Home Food Safety

Home Food Safety: Spring Edition

Each year, according to CDC, foodborne illnesses in the U.S. lead to approximately 128,000 hospitalizations and 3,000 deaths. Many of these illnesses can be prevented by changing behaviors in the kitchen. Food that is mishandled can cause very serious consequences for all, especially for "at-risk" groups—infants, young children, older adults, pregnant women and people with weakened immune systems. For this reason, it is important to be especially careful when preparing and serving food to large groups.

This spring, we’re reinforcing the basics by encouraging families to follow the four steps to food safety: clean, separate, cook and chill.

Clean

Clean hands, surfaces and utensils with soap and warm water before cooking, and always rinse produce.

  • HANDS: Wash hands for 20 seconds before and after handling raw food.
  • EQUIPMENT: Wash cutting boards, dishes, utensils, and counter tops with hot, soapy water after preparing each food item and before you go on to the next item. As an extra precaution, you can use a solution of 1 tablespoon of unscented, regular strength, liquid chlorine bleach in 1 gallon of water to sanitize washed surfaces and utensils.
  • FOODS: Wash produce by rinsing it under running water – do not use soap, detergent, bleach, or commercial produce washes. However, avoid washing meat, poultry, or eggs! Washing raw meat and poultry can help bacteria spread, because their juices may splash onto (and contaminate) your sink and countertops. All commercial eggs are washed before sale.

Separate

Use separate cutting boards, plates and utensils to avoid cross-contamination. Manage your food storage to keep raw meat, poultry, seafood, and eggs separate from ready to eat foods.

  • SHOPPING: At the grocery store, separate raw meat, poultry, seafood, and eggs from other foods in your shopping cart. At the checkout, place raw meat, poultry, and seafood in plastic bags to keep their juices from dripping on other foods.
  • STORAGE: Keep meat, poultry, seafood, and eggs separate from all other foods in the fridge. Bacteria can spread inside your fridge if the juices of raw meat, poultry, seafood, and eggs drip onto ready-to-eat foods.
  • PREPARATION: Use one cutting board for fresh produce, and a different one for raw meat, poultry, or seafood. Once a cutting board gets excessively worn or develops hard-to-clean grooves, consider replacing it. Use separate plates and utensils for cooked and raw foods.

Cook

Confirm foods are cooked to a safe internal temperature by using a food thermometer. Cooked food is safe only after it’s been heated to a high enough temperature to kill harmful bacteria.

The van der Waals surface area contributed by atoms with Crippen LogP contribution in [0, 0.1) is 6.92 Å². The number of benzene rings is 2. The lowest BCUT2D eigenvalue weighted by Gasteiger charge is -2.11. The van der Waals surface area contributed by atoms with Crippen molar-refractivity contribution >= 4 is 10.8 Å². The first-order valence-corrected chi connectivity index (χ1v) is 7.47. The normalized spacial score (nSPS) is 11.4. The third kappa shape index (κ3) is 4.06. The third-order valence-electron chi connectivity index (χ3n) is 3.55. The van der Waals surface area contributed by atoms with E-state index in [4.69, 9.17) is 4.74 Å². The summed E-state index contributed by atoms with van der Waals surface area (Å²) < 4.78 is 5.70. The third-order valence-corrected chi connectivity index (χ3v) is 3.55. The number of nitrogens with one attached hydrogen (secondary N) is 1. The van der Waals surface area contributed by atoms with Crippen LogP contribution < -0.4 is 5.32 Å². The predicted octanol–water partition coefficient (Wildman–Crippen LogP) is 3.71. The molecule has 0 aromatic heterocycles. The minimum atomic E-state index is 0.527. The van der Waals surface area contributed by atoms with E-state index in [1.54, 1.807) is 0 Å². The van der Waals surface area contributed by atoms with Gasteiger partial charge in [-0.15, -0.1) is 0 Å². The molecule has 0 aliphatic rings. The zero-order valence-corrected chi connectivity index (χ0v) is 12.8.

• CHECK TEMPERATURE: When you think your food is done, place the food thermometer in the thickest part of the food, making sure not to touch bone, fat, or gristle. Wait the amount of time recommended for your type of thermometer, then compare your thermometer reading to the Minimum Cooking Temperatures Chart. 
  • HOT HOLDING: If you’re not eating your food immediately, keep it hot after cooking (at 140 ˚F or above) by using a heat source like a chafing dish, warming tray, or slow cooker.

Chill

Chill foods promptly if not consuming immediately after cooking. Don’t leave food at room temperature for longer than two hours.

  • REFRIGERATOR: Cold temperatures slow the growth of illness causing bacteria. Refrigerate perishable foods within two hours. Your fridge should be between 40 ˚F and 32 ˚F. Appliance thermometers help you know if the fridge is cold enough.
  • FREEZER: You can freeze almost any food. That doesn’t mean that the food will be good to eat – or safe, because freezing does not destroy harmful bacteria. However, freezing does keep food safe until you can cook it. Your freezer should be 0 ˚F or below.
  • THAWING: Thaw food in the refrigerator, under cold water, or in the microwave. Never thaw or marinate foods on the counter, since bacteria can multiply rapidly at room temperature. Or, simply cook without thawing. Just remember, it is safe to cook foods from a frozen state—but your cooking time will be approximately 50% longer than fully thawed meat or poultry.
  • DISCARDING: Know when to throw food out. You can’t tell just by looking or smelling whether harmful bacteria has started growing in your leftovers or refrigerated foods. Be sure to check the Safe Storage Times Chart